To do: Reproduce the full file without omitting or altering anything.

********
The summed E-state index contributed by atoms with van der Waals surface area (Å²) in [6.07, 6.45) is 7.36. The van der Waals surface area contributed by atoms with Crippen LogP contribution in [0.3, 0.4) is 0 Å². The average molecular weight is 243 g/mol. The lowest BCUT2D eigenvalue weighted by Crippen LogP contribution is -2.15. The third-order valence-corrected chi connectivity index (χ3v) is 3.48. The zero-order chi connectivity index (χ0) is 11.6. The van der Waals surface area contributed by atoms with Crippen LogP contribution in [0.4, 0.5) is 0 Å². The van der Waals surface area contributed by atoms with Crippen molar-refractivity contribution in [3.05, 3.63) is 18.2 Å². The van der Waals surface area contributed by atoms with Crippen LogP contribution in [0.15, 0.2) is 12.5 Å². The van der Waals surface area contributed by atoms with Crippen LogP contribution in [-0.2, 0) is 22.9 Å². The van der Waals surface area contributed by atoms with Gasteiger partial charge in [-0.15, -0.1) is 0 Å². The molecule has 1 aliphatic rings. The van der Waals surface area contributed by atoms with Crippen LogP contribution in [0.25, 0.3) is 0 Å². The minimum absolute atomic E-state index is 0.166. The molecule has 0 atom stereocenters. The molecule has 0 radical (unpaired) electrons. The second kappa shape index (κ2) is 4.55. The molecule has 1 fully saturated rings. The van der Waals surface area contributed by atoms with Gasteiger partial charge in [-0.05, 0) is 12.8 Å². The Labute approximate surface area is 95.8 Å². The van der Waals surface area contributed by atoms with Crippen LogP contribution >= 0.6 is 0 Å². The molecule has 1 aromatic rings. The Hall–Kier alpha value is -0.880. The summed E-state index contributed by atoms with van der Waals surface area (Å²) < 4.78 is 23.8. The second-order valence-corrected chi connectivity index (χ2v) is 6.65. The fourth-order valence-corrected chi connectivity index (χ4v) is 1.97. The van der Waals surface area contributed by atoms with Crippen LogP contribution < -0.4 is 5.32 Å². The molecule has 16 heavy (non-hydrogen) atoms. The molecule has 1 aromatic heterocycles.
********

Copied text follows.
The summed E-state index contributed by atoms with van der Waals surface area (Å²) in [6.07, 6.45) is 7.36. The van der Waals surface area contributed by atoms with Crippen LogP contribution in [0.3, 0.4) is 0 Å². The average molecular weight is 243 g/mol. The lowest BCUT2D eigenvalue weighted by Crippen LogP contribution is -2.15. The third-order valence-corrected chi connectivity index (χ3v) is 3.48. The zero-order chi connectivity index (χ0) is 11.6. The van der Waals surface area contributed by atoms with Crippen LogP contribution in [0.4, 0.5) is 0 Å². The van der Waals surface area contributed by atoms with Crippen molar-refractivity contribution in [3.05, 3.63) is 18.2 Å². The van der Waals surface area contributed by atoms with Crippen LogP contribution in [0.15, 0.2) is 12.5 Å². The van der Waals surface area contributed by atoms with Crippen LogP contribution in [-0.2, 0) is 22.9 Å². The van der Waals surface area contributed by atoms with Gasteiger partial charge in [-0.15, -0.1) is 0 Å². The molecule has 1 aliphatic rings. The van der Waals surface area contributed by atoms with Crippen LogP contribution in [0.25, 0.3) is 0 Å². The minimum absolute atomic E-state index is 0.166. The molecule has 0 atom stereocenters. The molecule has 0 radical (unpaired) electrons. The second kappa shape index (κ2) is 4.55. The molecule has 1 fully saturated rings. The van der Waals surface area contributed by atoms with Gasteiger partial charge in [-0.05, 0) is 12.8 Å². The Labute approximate surface area is 95.8 Å². The van der Waals surface area contributed by atoms with Crippen LogP contribution >= 0.6 is 0 Å². The molecule has 1 aromatic rings. The Hall–Kier alpha value is -0.880. The summed E-state index contributed by atoms with van der Waals surface area (Å²) < 4.78 is 23.8. The second-order valence-corrected chi connectivity index (χ2v) is 6.65. The fourth-order valence-corrected chi connectivity index (χ4v) is 1.97. The van der Waals surface area contributed by atoms with Crippen LogP contribution < -0.4 is 5.32 Å². The molecule has 16 heavy (non-hydrogen) atoms. The molecule has 1 aromatic heterocycles.